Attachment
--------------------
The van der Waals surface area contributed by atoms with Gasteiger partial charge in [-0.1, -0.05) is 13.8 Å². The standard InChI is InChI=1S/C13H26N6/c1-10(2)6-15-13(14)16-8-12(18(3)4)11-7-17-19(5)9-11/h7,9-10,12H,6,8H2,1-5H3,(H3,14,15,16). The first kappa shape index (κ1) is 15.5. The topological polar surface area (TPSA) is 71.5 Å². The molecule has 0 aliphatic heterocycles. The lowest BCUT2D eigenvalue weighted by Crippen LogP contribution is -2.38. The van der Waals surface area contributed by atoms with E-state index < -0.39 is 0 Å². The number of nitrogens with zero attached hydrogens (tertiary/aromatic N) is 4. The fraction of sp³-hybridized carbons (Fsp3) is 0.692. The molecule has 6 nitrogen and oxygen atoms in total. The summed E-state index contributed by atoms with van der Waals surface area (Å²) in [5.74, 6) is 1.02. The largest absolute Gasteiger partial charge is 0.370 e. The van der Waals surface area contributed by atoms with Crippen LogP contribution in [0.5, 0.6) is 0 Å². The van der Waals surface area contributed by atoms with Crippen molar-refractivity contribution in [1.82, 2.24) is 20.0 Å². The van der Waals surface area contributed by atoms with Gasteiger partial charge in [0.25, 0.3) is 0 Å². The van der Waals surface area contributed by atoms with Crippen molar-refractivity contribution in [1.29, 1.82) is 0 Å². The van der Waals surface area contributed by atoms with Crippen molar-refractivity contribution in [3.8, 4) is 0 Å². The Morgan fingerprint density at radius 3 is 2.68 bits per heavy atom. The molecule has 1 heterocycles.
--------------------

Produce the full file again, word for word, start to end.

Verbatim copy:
The van der Waals surface area contributed by atoms with Gasteiger partial charge in [-0.1, -0.05) is 13.8 Å². The standard InChI is InChI=1S/C13H26N6/c1-10(2)6-15-13(14)16-8-12(18(3)4)11-7-17-19(5)9-11/h7,9-10,12H,6,8H2,1-5H3,(H3,14,15,16). The first kappa shape index (κ1) is 15.5. The topological polar surface area (TPSA) is 71.5 Å². The molecule has 0 aliphatic heterocycles. The lowest BCUT2D eigenvalue weighted by Crippen LogP contribution is -2.38. The van der Waals surface area contributed by atoms with E-state index < -0.39 is 0 Å². The number of nitrogens with zero attached hydrogens (tertiary/aromatic N) is 4. The fraction of sp³-hybridized carbons (Fsp3) is 0.692. The molecule has 6 nitrogen and oxygen atoms in total. The summed E-state index contributed by atoms with van der Waals surface area (Å²) in [5.74, 6) is 1.02. The largest absolute Gasteiger partial charge is 0.370 e. The van der Waals surface area contributed by atoms with Crippen LogP contribution in [0.5, 0.6) is 0 Å². The van der Waals surface area contributed by atoms with Crippen molar-refractivity contribution in [1.82, 2.24) is 20.0 Å². The van der Waals surface area contributed by atoms with Gasteiger partial charge in [0.25, 0.3) is 0 Å². The van der Waals surface area contributed by atoms with Crippen molar-refractivity contribution in [1.29, 1.82) is 0 Å². The van der Waals surface area contributed by atoms with Crippen molar-refractivity contribution in [3.8, 4) is 0 Å². The Morgan fingerprint density at radius 3 is 2.68 bits per heavy atom. The molecule has 1 heterocycles.